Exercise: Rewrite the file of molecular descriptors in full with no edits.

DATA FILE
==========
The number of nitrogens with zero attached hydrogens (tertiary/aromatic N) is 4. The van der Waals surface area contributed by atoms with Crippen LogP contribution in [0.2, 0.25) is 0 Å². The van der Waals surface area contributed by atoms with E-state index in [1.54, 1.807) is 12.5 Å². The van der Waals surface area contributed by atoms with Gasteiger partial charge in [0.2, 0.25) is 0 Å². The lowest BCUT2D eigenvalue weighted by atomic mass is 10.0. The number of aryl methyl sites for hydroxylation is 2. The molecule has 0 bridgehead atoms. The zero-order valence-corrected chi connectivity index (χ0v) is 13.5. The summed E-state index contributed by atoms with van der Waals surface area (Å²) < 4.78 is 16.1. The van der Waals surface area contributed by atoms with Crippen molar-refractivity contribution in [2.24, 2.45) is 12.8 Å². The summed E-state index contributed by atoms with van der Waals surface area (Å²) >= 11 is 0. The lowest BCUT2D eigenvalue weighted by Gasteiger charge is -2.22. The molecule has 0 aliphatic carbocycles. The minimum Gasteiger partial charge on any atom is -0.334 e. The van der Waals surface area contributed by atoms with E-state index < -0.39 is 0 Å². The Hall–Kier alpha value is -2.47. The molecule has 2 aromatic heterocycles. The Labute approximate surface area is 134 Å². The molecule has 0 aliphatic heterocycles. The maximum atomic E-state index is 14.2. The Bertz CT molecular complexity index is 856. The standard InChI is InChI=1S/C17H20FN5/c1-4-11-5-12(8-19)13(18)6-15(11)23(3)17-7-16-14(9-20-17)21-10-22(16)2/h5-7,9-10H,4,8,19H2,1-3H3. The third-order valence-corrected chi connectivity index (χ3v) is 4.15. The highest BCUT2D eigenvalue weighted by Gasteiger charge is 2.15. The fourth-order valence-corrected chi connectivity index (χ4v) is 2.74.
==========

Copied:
The number of nitrogens with zero attached hydrogens (tertiary/aromatic N) is 4. The van der Waals surface area contributed by atoms with Crippen LogP contribution in [0.2, 0.25) is 0 Å². The van der Waals surface area contributed by atoms with E-state index in [1.54, 1.807) is 12.5 Å². The van der Waals surface area contributed by atoms with Gasteiger partial charge in [0.2, 0.25) is 0 Å². The lowest BCUT2D eigenvalue weighted by atomic mass is 10.0. The number of aryl methyl sites for hydroxylation is 2. The molecule has 0 bridgehead atoms. The zero-order valence-corrected chi connectivity index (χ0v) is 13.5. The summed E-state index contributed by atoms with van der Waals surface area (Å²) < 4.78 is 16.1. The van der Waals surface area contributed by atoms with Crippen molar-refractivity contribution in [2.24, 2.45) is 12.8 Å². The summed E-state index contributed by atoms with van der Waals surface area (Å²) >= 11 is 0. The lowest BCUT2D eigenvalue weighted by Gasteiger charge is -2.22. The molecule has 0 aliphatic carbocycles. The minimum Gasteiger partial charge on any atom is -0.334 e. The van der Waals surface area contributed by atoms with E-state index < -0.39 is 0 Å². The Hall–Kier alpha value is -2.47. The molecule has 2 aromatic heterocycles. The Labute approximate surface area is 134 Å². The molecule has 0 aliphatic heterocycles. The maximum atomic E-state index is 14.2. The Bertz CT molecular complexity index is 856. The standard InChI is InChI=1S/C17H20FN5/c1-4-11-5-12(8-19)13(18)6-15(11)23(3)17-7-16-14(9-20-17)21-10-22(16)2/h5-7,9-10H,4,8,19H2,1-3H3. The third-order valence-corrected chi connectivity index (χ3v) is 4.15. The highest BCUT2D eigenvalue weighted by Gasteiger charge is 2.15. The fourth-order valence-corrected chi connectivity index (χ4v) is 2.74.